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Preparing for My Career

A new video game has come out to market. Named “six days in Fallujah”, and the employees at Atomic Games claim that they have created the screenplay and the story from real life accounts of returned war veterans. After four years of hard work, the 75 members of the development team boast of its hyper realistic game environment and a documentary-style story line which takes the gamers through the experience of how it was like to be in Fallujah, November 2004.

This, in turn has angered the relatives of the dead soldiers, who argue that the death of their relatives in the line of duty is being trivialized by being made into a cheap imitation for fun. Many have signed petitions for the game to be banned.

Although the company executive Peter Tamte relied on the info provided by his own team of veterans, how would you solve this problem? What are the ethical issues at play? Explain what you would do in Peter’s shoes and why.

How creative are you?

The life of a manager is chaos. Every moment a new problem presents itself, and every one of them require decisive and out of the box thinking. Dynamic organizations of today don’t require people who will blindly follow orders; they need innovation and creativity. In the renaissance period of business, managers are often celebrated and recognized by their creativity and daring to make unconventional and successful decisions.

Anyone can be creative- if he desires. It is like confidence- you have to feel it in yourself for others to feel it in you. You have to think out of the box to be out of the box. Here are some ways to help you practice the art of creative thinking:

  • Believe in yourself: if you don’t, nobody will. Self-confidence and belief in one’s ability is the key to creative thinking.
  • Listen to your inner voice: everyone has that voice that is constantly talking to us, telling to how to do things. Many psychologists argue that it is actually our subconscious mind. Listen to what the voice is telling you. Keep notepads nearby and dream journals to jot a quick idea whenever one comes to you.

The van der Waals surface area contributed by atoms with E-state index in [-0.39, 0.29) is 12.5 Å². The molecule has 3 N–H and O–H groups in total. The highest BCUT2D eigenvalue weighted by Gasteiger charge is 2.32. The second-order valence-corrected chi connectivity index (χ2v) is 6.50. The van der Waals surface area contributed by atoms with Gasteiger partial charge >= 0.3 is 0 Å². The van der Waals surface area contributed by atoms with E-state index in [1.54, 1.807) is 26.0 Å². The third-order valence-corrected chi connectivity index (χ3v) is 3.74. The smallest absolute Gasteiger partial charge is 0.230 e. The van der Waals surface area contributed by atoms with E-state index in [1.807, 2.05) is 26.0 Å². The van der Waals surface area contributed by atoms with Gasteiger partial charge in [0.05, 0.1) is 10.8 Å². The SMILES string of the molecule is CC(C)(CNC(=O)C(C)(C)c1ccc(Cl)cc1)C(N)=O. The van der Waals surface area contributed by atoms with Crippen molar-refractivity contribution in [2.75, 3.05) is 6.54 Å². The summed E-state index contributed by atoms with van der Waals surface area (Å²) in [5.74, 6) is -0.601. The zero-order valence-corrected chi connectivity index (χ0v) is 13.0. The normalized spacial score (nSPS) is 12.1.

• Step out of your comfort zone: if you don’t do things you won’t normally do, but that is the point of being creative- approaching a problem in a way no one would even think of.
  • Challenge yourself: always keep your ego in check. The moment you start being supercilious, know that you have lost your creativity. Challenge yourself, second-guess your work, and be like no one.
  • Be a doer: thinking about ideas all day long and writing them down in great, but you have to put them into action while you’re still interested in them. Procrastination is the kryptonite to creativity.
  • There is always another way: if you have already solved a problem, think about other ways you could solve it. Come up with new ways and compare with your original one to find the optimal solution.
  • Don’t get in a rut: becoming a slave to the corporate juggernaut can be taxing on your peace of mind. Take the time to recluse from society, and take breaks which will rejuvenate your mind.
  • Find strength in numbers: creativity is infectious. An idea can spread faster than a forest fire, if the crowd is right. Find the people who are in simpatico with you, and brainstorm.
  • Have faith in the idea: if you don’t believe that your plan won’t work, it most probably won’t. So keep calm and have faith.
  • If you would like to test yourself, find as many anagrams of the word brainstorm. (Hint: there are 94 of them)

Work with your team on this one

Discuss the various decisions you have made in your life in groups. Share the decisions that you thought were good, and the ones that went horribly wrong. Find out what happened while you were making both of these decisions. Analyze the evidence you collected from your past decisions. What did you learn about your thinking style and decision-making approach? Make a bulleted list and share with your class.

Your turn to manage

  • Observe your decision-making process based on the things learned from these chapters. How did you make up your mind? Did you check the facts or go by your gut? Were you rational or intuitive? Make detailed observations and note them down.
  • When a decision goes bad, reassess the situational report. What could you have done differently for a better outcome?
  • Make a clear and understandable policy, a rule, and a protocol to be implemented in your class.
  • Share two examples of a policy, a procedure and a protocol with your class.
  • Find three examples of managerial decisions and discuss them in your class.
  • Interview two managers on how to be a good manager.
  • Google “101 dumbest moments in business” and write reports on the latest three to be read in your class.
  • Write how you learned to be a better decision-maker from this chapter, in your own words.